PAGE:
GMO politics: California voters not just choosing Obama or Romney

Reuters / Heavy advertising spending by Monsanto Co. and others opposed to a California ballot proposal to require labels on grocery products containing genetically modified organisms is paying off, according to a new poll that shows the measure has slipped into a virtual tie.

Forty-four per cent of California voters now support the measure, while 42 per cent oppose it and 13 per cent are undecided, according to a University of Southern California (USC) Dornsife/Los Angeles Times Poll released Oct. 25.

Those numbers have dropped sharply since September, when 61 per cent of voters responding to the poll supported the measure, 25 per cent opposed and 13 per cent were undecided.

If California voters approve the measure on Nov. 6, it would be the first time U.S. food makers have to label products that contain genetically modified crops such as corn, soybeans and sugar beets. Scientists have spliced the DNA of those crops, and others, with DNA from different species in ways that make the crops tolerant of chemical sprays or toxic to certain insects.

Risks

The risk to companies such as Monsanto is that food companies might be more likely to stop using GMOs than to label them. That could disrupt U.S. food production because ingredients such as GM corn, soybeans and canola have for years been staples in virtually every type of packaged food, from soup and tofu to breakfast cereals and chips.

Monsanto and DuPont, which lead global sales of genetically modified seeds, are the top contributors to the effort to defeat California’s “Right to Know” ballot initiative, known as Proposition 37.

The “No on 37” side, which also includes companies such as soda and snack seller PepsiCo Inc., has collected more than $40 million for the effort and outraised the “Yes on 37” camp by a significant margin, and has been blanketing the airwaves with ads criticizing the proposal.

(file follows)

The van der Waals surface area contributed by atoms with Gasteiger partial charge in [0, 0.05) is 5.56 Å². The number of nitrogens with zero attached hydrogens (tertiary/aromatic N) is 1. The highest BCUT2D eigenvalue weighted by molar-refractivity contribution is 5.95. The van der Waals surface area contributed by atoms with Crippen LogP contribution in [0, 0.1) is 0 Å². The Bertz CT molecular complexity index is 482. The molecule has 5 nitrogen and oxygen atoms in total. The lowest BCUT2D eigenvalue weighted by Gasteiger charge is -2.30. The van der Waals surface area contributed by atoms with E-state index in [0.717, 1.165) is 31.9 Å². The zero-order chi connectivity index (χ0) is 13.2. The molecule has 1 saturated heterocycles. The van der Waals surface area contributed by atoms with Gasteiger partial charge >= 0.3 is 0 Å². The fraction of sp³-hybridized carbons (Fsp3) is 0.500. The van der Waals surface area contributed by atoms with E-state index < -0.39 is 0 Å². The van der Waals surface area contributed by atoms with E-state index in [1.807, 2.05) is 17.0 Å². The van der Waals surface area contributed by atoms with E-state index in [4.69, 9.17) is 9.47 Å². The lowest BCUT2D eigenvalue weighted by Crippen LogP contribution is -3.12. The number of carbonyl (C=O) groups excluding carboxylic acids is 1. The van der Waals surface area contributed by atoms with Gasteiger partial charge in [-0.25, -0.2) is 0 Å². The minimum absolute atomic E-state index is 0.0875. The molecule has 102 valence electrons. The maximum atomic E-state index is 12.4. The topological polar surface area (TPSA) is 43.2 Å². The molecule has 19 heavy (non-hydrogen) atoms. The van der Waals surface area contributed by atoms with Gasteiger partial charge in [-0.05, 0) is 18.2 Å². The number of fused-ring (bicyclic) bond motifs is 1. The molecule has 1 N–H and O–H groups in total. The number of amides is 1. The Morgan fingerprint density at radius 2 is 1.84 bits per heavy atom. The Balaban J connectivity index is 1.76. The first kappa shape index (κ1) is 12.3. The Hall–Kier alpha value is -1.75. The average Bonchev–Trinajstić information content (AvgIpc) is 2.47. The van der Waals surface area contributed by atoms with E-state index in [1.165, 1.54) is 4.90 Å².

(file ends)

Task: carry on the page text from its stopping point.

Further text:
“When voters hear a message so much more strongly from one side than the other, it’s not surprising to see the poll numbers move like this,” said Dan Schnur, director of the USC Dornsife/L.A. Times Poll and director of the Unruh Institute of Politics at USC.

The latest numbers suggest that supporters of the measure face slim odds of success.

“You never say never, but it’s relatively rare for an initiative to climb above 50 per cent once it has fallen below that threshold,” Schnur said.

Stacy Malkin, media director of Yes on 37 California Right to Know campaign, said her side is up against “nearly $1 million per day of negative deceptive advertising from the pesticide and junk food industries” and that opponents have failed to pull ahead, despite constantly hammering California voters with ads.

“No on 37” would not disclose its advertising spending. Spokeswoman Kathy Fairbanks repeatedly has said that the group — which among other things was forced to change an ad after it misidentified its star as a Stanford University doctor — is simply underscoring flaws in the labelling proposal.

Not required

The United States does not require independent safety testing for GM crops before they go to market.

The American Medical Association has come out in support of mandatory pre-market safety assessment for GMOs and the World Health Organization has clearly stated that labelling is perfectly valid, said Michael Hansen, senior scientist at the Consumers Union.

Industry says GMOs are safe, but a range of academic scientists, consumer and environmental and health advocates say many studies have indicated health and environmental harm are tied to them. Specific health concerns include fears that the GMOs can increase the allergenicity of certain foods and possibly increase the risk of cancer or other diseases.

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